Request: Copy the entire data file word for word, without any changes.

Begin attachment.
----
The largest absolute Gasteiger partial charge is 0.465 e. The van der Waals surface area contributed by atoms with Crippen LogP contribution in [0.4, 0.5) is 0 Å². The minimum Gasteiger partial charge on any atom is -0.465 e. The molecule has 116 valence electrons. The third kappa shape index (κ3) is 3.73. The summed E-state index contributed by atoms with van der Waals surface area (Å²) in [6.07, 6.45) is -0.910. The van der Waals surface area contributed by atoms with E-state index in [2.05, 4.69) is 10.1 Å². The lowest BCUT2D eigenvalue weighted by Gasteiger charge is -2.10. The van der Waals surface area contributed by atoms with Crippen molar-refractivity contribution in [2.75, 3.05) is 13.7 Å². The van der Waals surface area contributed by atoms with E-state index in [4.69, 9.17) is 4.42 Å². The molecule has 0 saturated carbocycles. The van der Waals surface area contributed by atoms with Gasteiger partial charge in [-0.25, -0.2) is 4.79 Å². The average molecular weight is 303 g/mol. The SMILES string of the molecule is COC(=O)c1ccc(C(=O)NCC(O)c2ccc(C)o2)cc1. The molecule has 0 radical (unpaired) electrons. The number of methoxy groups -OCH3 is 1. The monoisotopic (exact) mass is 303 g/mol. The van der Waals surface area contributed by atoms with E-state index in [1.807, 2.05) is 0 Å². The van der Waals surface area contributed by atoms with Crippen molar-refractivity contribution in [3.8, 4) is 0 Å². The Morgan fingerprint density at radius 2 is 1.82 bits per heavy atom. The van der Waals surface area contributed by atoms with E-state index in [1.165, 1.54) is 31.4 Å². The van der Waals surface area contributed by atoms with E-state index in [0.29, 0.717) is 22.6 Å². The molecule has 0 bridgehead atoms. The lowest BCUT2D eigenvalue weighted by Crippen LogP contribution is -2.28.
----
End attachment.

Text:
The largest absolute Gasteiger partial charge is 0.465 e. The van der Waals surface area contributed by atoms with Crippen LogP contribution in [0.4, 0.5) is 0 Å². The minimum Gasteiger partial charge on any atom is -0.465 e. The molecule has 116 valence electrons. The third kappa shape index (κ3) is 3.73. The summed E-state index contributed by atoms with van der Waals surface area (Å²) in [6.07, 6.45) is -0.910. The van der Waals surface area contributed by atoms with E-state index in [2.05, 4.69) is 10.1 Å². The lowest BCUT2D eigenvalue weighted by Gasteiger charge is -2.10. The van der Waals surface area contributed by atoms with Crippen molar-refractivity contribution in [2.75, 3.05) is 13.7 Å². The van der Waals surface area contributed by atoms with E-state index in [4.69, 9.17) is 4.42 Å². The molecule has 0 saturated carbocycles. The van der Waals surface area contributed by atoms with Gasteiger partial charge in [-0.25, -0.2) is 4.79 Å². The average molecular weight is 303 g/mol. The SMILES string of the molecule is COC(=O)c1ccc(C(=O)NCC(O)c2ccc(C)o2)cc1. The molecule has 0 radical (unpaired) electrons. The number of methoxy groups -OCH3 is 1. The monoisotopic (exact) mass is 303 g/mol. The van der Waals surface area contributed by atoms with E-state index in [1.807, 2.05) is 0 Å². The van der Waals surface area contributed by atoms with Crippen molar-refractivity contribution in [3.8, 4) is 0 Å². The Morgan fingerprint density at radius 2 is 1.82 bits per heavy atom. The van der Waals surface area contributed by atoms with E-state index in [1.165, 1.54) is 31.4 Å². The van der Waals surface area contributed by atoms with E-state index in [0.29, 0.717) is 22.6 Å². The molecule has 0 bridgehead atoms. The lowest BCUT2D eigenvalue weighted by Crippen LogP contribution is -2.28.